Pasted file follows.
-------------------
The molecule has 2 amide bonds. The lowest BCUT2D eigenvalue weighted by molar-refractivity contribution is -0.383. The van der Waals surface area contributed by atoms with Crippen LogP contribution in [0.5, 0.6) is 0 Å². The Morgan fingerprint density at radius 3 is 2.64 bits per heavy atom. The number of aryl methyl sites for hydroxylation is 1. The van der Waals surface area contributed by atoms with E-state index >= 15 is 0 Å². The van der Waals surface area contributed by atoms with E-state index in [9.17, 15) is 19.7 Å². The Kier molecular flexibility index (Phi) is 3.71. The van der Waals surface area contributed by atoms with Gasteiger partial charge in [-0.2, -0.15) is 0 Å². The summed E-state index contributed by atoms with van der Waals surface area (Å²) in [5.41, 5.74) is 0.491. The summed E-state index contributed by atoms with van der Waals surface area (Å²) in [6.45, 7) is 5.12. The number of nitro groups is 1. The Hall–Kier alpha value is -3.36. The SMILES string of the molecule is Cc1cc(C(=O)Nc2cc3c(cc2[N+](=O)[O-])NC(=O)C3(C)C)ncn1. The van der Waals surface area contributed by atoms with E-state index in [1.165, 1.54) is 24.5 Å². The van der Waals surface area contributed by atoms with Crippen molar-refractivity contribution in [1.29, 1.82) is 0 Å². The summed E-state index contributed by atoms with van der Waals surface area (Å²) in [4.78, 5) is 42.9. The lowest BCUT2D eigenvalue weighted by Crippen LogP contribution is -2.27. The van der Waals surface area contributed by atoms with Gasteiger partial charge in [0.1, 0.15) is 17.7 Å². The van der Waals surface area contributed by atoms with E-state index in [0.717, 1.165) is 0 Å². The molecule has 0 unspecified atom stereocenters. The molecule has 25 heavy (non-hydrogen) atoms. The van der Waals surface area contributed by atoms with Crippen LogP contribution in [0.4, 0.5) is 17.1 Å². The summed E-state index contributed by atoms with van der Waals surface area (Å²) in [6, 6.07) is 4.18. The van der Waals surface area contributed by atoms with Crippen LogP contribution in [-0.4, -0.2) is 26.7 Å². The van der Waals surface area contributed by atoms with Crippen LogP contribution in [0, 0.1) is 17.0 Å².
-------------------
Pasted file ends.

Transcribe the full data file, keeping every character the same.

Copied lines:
The molecule has 2 amide bonds. The lowest BCUT2D eigenvalue weighted by molar-refractivity contribution is -0.383. The van der Waals surface area contributed by atoms with Crippen LogP contribution in [0.5, 0.6) is 0 Å². The Morgan fingerprint density at radius 3 is 2.64 bits per heavy atom. The number of aryl methyl sites for hydroxylation is 1. The van der Waals surface area contributed by atoms with E-state index >= 15 is 0 Å². The van der Waals surface area contributed by atoms with E-state index in [9.17, 15) is 19.7 Å². The Kier molecular flexibility index (Phi) is 3.71. The van der Waals surface area contributed by atoms with Gasteiger partial charge in [-0.2, -0.15) is 0 Å². The summed E-state index contributed by atoms with van der Waals surface area (Å²) in [5.41, 5.74) is 0.491. The summed E-state index contributed by atoms with van der Waals surface area (Å²) in [6.45, 7) is 5.12. The number of nitro groups is 1. The Hall–Kier alpha value is -3.36. The SMILES string of the molecule is Cc1cc(C(=O)Nc2cc3c(cc2[N+](=O)[O-])NC(=O)C3(C)C)ncn1. The van der Waals surface area contributed by atoms with E-state index in [1.165, 1.54) is 24.5 Å². The van der Waals surface area contributed by atoms with Crippen molar-refractivity contribution in [1.29, 1.82) is 0 Å². The summed E-state index contributed by atoms with van der Waals surface area (Å²) in [4.78, 5) is 42.9. The lowest BCUT2D eigenvalue weighted by Crippen LogP contribution is -2.27. The van der Waals surface area contributed by atoms with Gasteiger partial charge in [0.1, 0.15) is 17.7 Å². The van der Waals surface area contributed by atoms with E-state index in [0.717, 1.165) is 0 Å². The molecule has 0 unspecified atom stereocenters. The molecule has 25 heavy (non-hydrogen) atoms. The van der Waals surface area contributed by atoms with Crippen LogP contribution in [0.4, 0.5) is 17.1 Å². The summed E-state index contributed by atoms with van der Waals surface area (Å²) in [6, 6.07) is 4.18. The van der Waals surface area contributed by atoms with Crippen LogP contribution in [-0.4, -0.2) is 26.7 Å². The van der Waals surface area contributed by atoms with Crippen LogP contribution in [0, 0.1) is 17.0 Å².